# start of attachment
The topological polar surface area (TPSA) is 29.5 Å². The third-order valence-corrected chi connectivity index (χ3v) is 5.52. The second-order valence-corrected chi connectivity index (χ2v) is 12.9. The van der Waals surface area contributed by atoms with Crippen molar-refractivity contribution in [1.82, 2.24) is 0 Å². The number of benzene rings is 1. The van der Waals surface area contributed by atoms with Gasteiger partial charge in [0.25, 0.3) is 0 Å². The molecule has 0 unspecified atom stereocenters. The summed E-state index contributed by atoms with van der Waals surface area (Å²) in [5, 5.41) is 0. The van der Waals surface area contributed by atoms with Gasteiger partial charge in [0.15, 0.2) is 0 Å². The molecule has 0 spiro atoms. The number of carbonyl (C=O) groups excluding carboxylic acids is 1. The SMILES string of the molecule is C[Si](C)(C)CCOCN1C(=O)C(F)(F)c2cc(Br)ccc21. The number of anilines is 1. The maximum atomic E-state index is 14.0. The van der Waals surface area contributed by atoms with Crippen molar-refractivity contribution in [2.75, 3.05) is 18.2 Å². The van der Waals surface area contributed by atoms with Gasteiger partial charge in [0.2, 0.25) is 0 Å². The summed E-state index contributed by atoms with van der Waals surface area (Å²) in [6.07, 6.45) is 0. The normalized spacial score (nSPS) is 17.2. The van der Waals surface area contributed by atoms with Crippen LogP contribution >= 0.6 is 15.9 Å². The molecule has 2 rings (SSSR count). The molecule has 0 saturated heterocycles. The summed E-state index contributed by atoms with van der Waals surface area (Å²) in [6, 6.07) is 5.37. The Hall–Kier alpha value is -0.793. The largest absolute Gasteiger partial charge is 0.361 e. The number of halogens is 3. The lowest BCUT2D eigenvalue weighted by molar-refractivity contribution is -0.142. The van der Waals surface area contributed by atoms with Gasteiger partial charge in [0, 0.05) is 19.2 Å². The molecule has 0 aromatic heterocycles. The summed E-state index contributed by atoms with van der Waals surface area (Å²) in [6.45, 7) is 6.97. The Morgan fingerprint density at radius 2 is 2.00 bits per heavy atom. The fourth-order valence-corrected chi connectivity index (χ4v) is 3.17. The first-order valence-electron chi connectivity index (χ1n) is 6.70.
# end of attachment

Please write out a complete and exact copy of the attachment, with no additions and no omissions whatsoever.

The topological polar surface area (TPSA) is 29.5 Å². The third-order valence-corrected chi connectivity index (χ3v) is 5.52. The second-order valence-corrected chi connectivity index (χ2v) is 12.9. The van der Waals surface area contributed by atoms with Crippen molar-refractivity contribution in [1.82, 2.24) is 0 Å². The number of benzene rings is 1. The van der Waals surface area contributed by atoms with Gasteiger partial charge in [0.25, 0.3) is 0 Å². The molecule has 0 unspecified atom stereocenters. The summed E-state index contributed by atoms with van der Waals surface area (Å²) in [5, 5.41) is 0. The van der Waals surface area contributed by atoms with Gasteiger partial charge in [0.15, 0.2) is 0 Å². The molecule has 0 spiro atoms. The number of carbonyl (C=O) groups excluding carboxylic acids is 1. The SMILES string of the molecule is C[Si](C)(C)CCOCN1C(=O)C(F)(F)c2cc(Br)ccc21. The number of anilines is 1. The maximum atomic E-state index is 14.0. The van der Waals surface area contributed by atoms with Crippen molar-refractivity contribution in [2.75, 3.05) is 18.2 Å². The van der Waals surface area contributed by atoms with Gasteiger partial charge in [0.2, 0.25) is 0 Å². The summed E-state index contributed by atoms with van der Waals surface area (Å²) in [6.07, 6.45) is 0. The normalized spacial score (nSPS) is 17.2. The van der Waals surface area contributed by atoms with Crippen LogP contribution >= 0.6 is 15.9 Å². The molecule has 2 rings (SSSR count). The molecule has 0 saturated heterocycles. The summed E-state index contributed by atoms with van der Waals surface area (Å²) in [6, 6.07) is 5.37. The Hall–Kier alpha value is -0.793. The largest absolute Gasteiger partial charge is 0.361 e. The number of halogens is 3. The lowest BCUT2D eigenvalue weighted by molar-refractivity contribution is -0.142. The van der Waals surface area contributed by atoms with Gasteiger partial charge in [0, 0.05) is 19.2 Å². The molecule has 0 aromatic heterocycles. The summed E-state index contributed by atoms with van der Waals surface area (Å²) in [6.45, 7) is 6.97. The Morgan fingerprint density at radius 2 is 2.00 bits per heavy atom. The fourth-order valence-corrected chi connectivity index (χ4v) is 3.17. The first-order valence-electron chi connectivity index (χ1n) is 6.70.